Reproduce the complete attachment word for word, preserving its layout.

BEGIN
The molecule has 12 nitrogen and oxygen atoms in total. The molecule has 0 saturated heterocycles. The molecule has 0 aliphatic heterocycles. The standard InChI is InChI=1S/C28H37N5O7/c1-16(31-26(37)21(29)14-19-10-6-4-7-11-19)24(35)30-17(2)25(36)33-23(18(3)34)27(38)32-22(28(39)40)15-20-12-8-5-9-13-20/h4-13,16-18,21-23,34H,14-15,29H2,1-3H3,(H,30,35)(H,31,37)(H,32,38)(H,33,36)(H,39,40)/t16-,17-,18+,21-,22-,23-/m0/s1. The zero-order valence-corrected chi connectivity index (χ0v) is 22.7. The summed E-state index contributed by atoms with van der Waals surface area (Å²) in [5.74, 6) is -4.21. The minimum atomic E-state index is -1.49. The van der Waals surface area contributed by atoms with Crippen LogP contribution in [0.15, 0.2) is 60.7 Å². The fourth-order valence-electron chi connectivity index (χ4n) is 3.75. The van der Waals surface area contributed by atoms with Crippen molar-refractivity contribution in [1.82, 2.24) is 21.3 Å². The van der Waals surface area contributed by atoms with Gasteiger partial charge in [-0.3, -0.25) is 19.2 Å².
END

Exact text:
The molecule has 12 nitrogen and oxygen atoms in total. The molecule has 0 saturated heterocycles. The molecule has 0 aliphatic heterocycles. The standard InChI is InChI=1S/C28H37N5O7/c1-16(31-26(37)21(29)14-19-10-6-4-7-11-19)24(35)30-17(2)25(36)33-23(18(3)34)27(38)32-22(28(39)40)15-20-12-8-5-9-13-20/h4-13,16-18,21-23,34H,14-15,29H2,1-3H3,(H,30,35)(H,31,37)(H,32,38)(H,33,36)(H,39,40)/t16-,17-,18+,21-,22-,23-/m0/s1. The zero-order valence-corrected chi connectivity index (χ0v) is 22.7. The summed E-state index contributed by atoms with van der Waals surface area (Å²) in [5.74, 6) is -4.21. The minimum atomic E-state index is -1.49. The van der Waals surface area contributed by atoms with Crippen LogP contribution in [0.15, 0.2) is 60.7 Å². The fourth-order valence-electron chi connectivity index (χ4n) is 3.75. The van der Waals surface area contributed by atoms with Crippen molar-refractivity contribution in [1.82, 2.24) is 21.3 Å². The van der Waals surface area contributed by atoms with Gasteiger partial charge in [-0.3, -0.25) is 19.2 Å².